If you have recently watched a television, opened up a website, listened to a class discussion, logged onto Facebook or picked up a newspaper, chances are you have been inundated with information about the presidential election. Hillary Clinton and Donald Trump have dominated the news and are taking over our airwaves.
Some have said our country has never been more divided. Voters are deeply frustrated and split on a number of different issues. Many of you are for Democratic nominee Hillary Clinton, many are supporting Republican nominee Donald Trump, and some are voting for Libertarian nominee Gary Johnson or Green Party nominee Jill Stein.
I think that many people can agree that this election is a lot different than what we are used to. It is the first time there is a woman running; she and Trump, the man that we used to only associate with the slogan “You’re fired!” are the most popular candidates for president.
While we all campaign and make the case for our favorite candidate or the issues we care most about, we will never agree with which candidate to support or which issue is most important. With that being said, we all should agree that elections matter and we all must take our right to vote seriously.
While we tend to focus on the presidential election, more decisions that affect our lives are decided at the local levels. It is important to stand up for the issues and policies we believe or want to see changed, such as access to healthcare, terrorism, heroin epidemic, minimum wage or changes to the way we educate our children.
Who better to vote on issues regarding the student loan crisis, the issue of free college and how we pay for it, than the college students themselves?
When the next presidential election comes around, we will have graduated, some of us will have gotten married and will be starting families, so the issues we’re voting on today will be even more important to us in the years to come.
College students are faced with a million different tasks each day, whether it is making sure you go to the four scheduled classes in one day, study for an upcoming test or setting aside two hours of practice for a sports team. The thought of voting on Nov. 8 usually crosses our minds every now and then, but do we really take action?
I know that I hear many people say that they don’t think their vote matters. Frankly, that is just an extremely lousy excuse. Every vote counts, as statewide races have been won by less than 25 votes.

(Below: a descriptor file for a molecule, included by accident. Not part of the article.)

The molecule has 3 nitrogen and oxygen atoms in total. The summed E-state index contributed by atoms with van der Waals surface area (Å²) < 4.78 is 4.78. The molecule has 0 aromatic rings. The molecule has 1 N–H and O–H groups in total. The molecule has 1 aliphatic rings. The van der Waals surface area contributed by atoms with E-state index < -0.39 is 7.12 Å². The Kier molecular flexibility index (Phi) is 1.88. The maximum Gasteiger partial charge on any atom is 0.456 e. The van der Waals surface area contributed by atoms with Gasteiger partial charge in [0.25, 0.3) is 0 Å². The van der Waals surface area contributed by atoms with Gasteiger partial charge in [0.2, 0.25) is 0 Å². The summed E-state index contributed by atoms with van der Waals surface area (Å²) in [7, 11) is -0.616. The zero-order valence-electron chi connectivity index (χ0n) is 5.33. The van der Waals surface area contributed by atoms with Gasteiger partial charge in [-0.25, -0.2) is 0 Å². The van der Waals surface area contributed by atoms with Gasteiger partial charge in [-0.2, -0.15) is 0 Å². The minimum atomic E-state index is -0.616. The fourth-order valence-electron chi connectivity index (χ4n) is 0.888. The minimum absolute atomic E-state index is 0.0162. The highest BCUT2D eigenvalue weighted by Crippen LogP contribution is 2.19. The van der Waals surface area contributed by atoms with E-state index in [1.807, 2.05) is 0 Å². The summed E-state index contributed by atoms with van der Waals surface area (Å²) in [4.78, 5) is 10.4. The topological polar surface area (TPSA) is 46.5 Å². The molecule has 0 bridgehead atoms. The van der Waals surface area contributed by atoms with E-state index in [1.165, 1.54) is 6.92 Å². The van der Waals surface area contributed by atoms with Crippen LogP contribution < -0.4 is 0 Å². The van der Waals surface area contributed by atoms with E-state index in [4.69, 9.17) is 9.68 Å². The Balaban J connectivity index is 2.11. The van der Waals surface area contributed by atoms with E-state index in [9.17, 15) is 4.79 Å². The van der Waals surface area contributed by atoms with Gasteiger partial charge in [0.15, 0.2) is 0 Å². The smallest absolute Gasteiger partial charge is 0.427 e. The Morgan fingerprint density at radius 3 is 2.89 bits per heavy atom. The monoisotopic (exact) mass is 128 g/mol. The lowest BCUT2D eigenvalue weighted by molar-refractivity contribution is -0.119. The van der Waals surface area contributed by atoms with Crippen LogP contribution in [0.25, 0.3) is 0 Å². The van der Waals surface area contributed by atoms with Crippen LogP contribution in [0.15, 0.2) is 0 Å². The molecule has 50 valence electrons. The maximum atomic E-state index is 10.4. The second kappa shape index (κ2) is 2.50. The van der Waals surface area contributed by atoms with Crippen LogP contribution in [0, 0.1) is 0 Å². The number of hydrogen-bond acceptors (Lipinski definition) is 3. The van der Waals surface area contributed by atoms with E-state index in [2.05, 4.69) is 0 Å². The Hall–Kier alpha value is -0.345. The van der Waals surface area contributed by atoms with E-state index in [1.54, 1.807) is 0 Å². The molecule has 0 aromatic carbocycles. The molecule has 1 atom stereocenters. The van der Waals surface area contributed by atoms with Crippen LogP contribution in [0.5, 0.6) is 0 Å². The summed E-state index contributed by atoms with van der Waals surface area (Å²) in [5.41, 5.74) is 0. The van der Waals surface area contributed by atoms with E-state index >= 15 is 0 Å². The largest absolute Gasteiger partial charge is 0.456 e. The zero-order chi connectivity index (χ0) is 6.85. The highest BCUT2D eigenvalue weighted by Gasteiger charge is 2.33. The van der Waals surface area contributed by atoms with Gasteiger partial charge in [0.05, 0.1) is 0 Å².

Unless you were born and raised in the West Chester area, chances are the location where you’re registered to vote is miles away, and you can’t easily take off classes on Election Day to drive home to vote. That is when a thing called an absentee ballot comes into play. Typically, the voter who is unable to be present at their registered polls mails an absentee ballot in advance of an election.
Voting is our right, a right many have fought and died to secure. Women didn’t always have the right. Women didn’t gain suffrage until 1920. People in other countries still cannot vote and if they can, they are often threatened.
Voting isn’t only about supporting a certain candidate, but supporting the idea of voting as a whole. No, voting is not a requirement that every American must abide by, but it is a power you have.
Voting is knowing that you are using your capability and understanding to work toward the success of our country, no matter which candidate you think is the best leader for the job. So, next time you neglect to make eye contact with someone standing outside of Main Hall asking if you’re registered to vote on campus, stop and let them inform you on how to be an active voting citizen on Nov. 8!
Taylor Tosheff is a fourth-year student majoring in communication studies with a minor in journalism. She can be reached at TT801606@wcupa.edu.